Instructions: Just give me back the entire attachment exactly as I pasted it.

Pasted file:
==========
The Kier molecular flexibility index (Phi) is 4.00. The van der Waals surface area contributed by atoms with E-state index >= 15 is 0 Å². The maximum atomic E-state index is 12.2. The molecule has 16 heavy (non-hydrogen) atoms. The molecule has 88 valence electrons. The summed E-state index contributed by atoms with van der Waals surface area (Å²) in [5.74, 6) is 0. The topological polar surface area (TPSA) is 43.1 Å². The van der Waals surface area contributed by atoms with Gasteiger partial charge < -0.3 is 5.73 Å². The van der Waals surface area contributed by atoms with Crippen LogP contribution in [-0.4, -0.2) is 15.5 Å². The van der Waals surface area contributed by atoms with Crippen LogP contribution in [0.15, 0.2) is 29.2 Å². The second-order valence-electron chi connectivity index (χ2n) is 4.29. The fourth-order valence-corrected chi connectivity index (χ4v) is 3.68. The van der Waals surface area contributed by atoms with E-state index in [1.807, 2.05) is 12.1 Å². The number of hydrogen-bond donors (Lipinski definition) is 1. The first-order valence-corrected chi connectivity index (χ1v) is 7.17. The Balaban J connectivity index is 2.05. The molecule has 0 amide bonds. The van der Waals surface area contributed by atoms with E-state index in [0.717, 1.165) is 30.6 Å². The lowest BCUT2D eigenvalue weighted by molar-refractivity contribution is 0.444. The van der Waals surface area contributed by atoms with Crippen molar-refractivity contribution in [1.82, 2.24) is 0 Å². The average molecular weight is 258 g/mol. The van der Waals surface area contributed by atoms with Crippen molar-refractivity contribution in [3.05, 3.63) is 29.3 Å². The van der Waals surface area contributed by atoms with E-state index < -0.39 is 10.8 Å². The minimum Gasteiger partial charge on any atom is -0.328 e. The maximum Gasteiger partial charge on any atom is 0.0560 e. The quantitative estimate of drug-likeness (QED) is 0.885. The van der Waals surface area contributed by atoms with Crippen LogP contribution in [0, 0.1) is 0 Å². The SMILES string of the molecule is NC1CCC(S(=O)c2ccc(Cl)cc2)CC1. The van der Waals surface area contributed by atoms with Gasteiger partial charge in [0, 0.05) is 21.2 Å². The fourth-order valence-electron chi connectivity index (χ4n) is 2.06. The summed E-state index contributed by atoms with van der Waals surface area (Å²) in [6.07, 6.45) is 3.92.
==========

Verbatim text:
The Kier molecular flexibility index (Phi) is 4.00. The van der Waals surface area contributed by atoms with E-state index >= 15 is 0 Å². The maximum atomic E-state index is 12.2. The molecule has 16 heavy (non-hydrogen) atoms. The molecule has 88 valence electrons. The summed E-state index contributed by atoms with van der Waals surface area (Å²) in [5.74, 6) is 0. The topological polar surface area (TPSA) is 43.1 Å². The van der Waals surface area contributed by atoms with Gasteiger partial charge < -0.3 is 5.73 Å². The van der Waals surface area contributed by atoms with Crippen LogP contribution in [-0.4, -0.2) is 15.5 Å². The van der Waals surface area contributed by atoms with Crippen LogP contribution in [0.15, 0.2) is 29.2 Å². The second-order valence-electron chi connectivity index (χ2n) is 4.29. The fourth-order valence-corrected chi connectivity index (χ4v) is 3.68. The van der Waals surface area contributed by atoms with E-state index in [1.807, 2.05) is 12.1 Å². The number of hydrogen-bond donors (Lipinski definition) is 1. The first-order valence-corrected chi connectivity index (χ1v) is 7.17. The Balaban J connectivity index is 2.05. The molecule has 0 amide bonds. The van der Waals surface area contributed by atoms with E-state index in [0.717, 1.165) is 30.6 Å². The lowest BCUT2D eigenvalue weighted by molar-refractivity contribution is 0.444. The van der Waals surface area contributed by atoms with Crippen molar-refractivity contribution in [1.82, 2.24) is 0 Å². The average molecular weight is 258 g/mol. The van der Waals surface area contributed by atoms with Crippen molar-refractivity contribution in [3.05, 3.63) is 29.3 Å². The van der Waals surface area contributed by atoms with E-state index < -0.39 is 10.8 Å². The minimum Gasteiger partial charge on any atom is -0.328 e. The maximum Gasteiger partial charge on any atom is 0.0560 e. The quantitative estimate of drug-likeness (QED) is 0.885. The van der Waals surface area contributed by atoms with Crippen LogP contribution in [0, 0.1) is 0 Å². The SMILES string of the molecule is NC1CCC(S(=O)c2ccc(Cl)cc2)CC1. The van der Waals surface area contributed by atoms with Gasteiger partial charge in [0, 0.05) is 21.2 Å². The fourth-order valence-electron chi connectivity index (χ4n) is 2.06. The summed E-state index contributed by atoms with van der Waals surface area (Å²) in [6.07, 6.45) is 3.92.